Some of the wounded Yankees were left in the little brick church, built by my Grandmother, near our place. They were taken to Wytheville the next day. The brick for this church were made on my father's place about 1858 and the money to build the church was furnished by my Grandmother, Nancy Graham Crockett. I remember Mr. Wesley Johnson, the brick mason, carried me down to the field to see the brick being made. I was about four years old. My father gave an acre of land on which the church was erected.

Several of our Negroes went with the Yankees and the Yankees also took some of our horses. They retreated to the mountain in the head of the Cove, where they got lost for a time, and one of them said if Morgan's men had followed them, they would have been captured. The Yankees finally got out of the mountain and went down through Bland and joined General Crooke's Army, which had fought at the Battle of Cloyd's Mountain the day before. The Yankee soldiers came from Ohio.

Years afterward, my daughter met a member of the army living in Portsmouth, Ohio. The gentleman said, "I tried to go to Wytheville, Virginia once but met Morgan's men at the Gap of the Cove and I didn't get through." About fifty years after the war, my son William, was visiting in Knoxville, Tennessee, and was taking a walk one morning and met a gentleman who asked my son where he was from. My son replied, "I'm from Wytheville, Virginia, the town half way between Roanoke and Bristol." The man replied, "I came almost to Wytheville one time." And my son asked him why he didn't come all the way. He replied, "Oh, Hell, I couldn't make it. I was in the Yankee Army at the Battle in Crockett's Cove and the Confederates not only shot at us from the butt end of the mountain at the Gap of Cove, but threw rocks and sticks at us."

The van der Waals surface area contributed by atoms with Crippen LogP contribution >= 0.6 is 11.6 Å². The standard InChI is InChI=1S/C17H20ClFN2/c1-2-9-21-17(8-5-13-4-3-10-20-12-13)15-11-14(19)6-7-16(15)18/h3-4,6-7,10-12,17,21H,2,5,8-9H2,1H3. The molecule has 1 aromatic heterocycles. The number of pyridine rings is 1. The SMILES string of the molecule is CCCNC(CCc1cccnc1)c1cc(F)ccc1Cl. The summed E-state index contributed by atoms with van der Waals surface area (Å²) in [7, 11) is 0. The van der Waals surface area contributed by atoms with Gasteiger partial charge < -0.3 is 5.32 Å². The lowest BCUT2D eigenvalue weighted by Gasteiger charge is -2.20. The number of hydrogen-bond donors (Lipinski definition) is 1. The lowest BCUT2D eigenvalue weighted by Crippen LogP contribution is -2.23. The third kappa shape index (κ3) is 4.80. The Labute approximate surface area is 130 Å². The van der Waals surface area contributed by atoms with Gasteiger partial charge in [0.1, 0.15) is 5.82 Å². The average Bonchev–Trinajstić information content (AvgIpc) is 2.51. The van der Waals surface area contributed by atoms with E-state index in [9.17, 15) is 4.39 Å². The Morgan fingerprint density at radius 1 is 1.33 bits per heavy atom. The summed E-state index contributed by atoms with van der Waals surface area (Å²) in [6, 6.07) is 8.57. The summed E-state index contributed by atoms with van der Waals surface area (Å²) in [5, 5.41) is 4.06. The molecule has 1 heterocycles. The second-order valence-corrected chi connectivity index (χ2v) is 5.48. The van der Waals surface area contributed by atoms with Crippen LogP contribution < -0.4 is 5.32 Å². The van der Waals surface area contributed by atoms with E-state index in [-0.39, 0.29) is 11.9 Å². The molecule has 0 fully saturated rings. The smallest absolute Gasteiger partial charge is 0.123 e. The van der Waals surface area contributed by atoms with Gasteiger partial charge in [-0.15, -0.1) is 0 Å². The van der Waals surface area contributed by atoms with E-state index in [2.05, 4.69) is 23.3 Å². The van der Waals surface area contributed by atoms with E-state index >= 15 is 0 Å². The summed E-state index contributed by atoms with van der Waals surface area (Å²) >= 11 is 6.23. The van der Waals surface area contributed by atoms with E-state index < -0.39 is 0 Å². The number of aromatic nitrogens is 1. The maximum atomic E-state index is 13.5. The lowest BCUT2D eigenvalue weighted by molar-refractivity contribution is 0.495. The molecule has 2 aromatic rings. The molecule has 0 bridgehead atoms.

Later, a regiment of Yankees came from North Carolina on their way to the Lead Mines, near my Grandmother Chaffin's home. They ransacked her house, breaking open bureau drawers, searching for money and valuables. I now have in my possession, a mahogany bureau of hers with a broken lock. They took a number of horses and Negroes. After the war, one of our Negroes, Daniel, came back. My grandmother said, "Daniel, I hope I'd never see your face again; you showed the Yankees where the horses were and persuaded some of the other Negroes to go with you." He denied it and left and she never saw him again.

During the war, I knitted socks for the soldiers, giving a pair to a wounded Kentucky soldier who was at our house. He tried to get back to Kentucky, but was forced to return. He brought me a string of blue and white beads.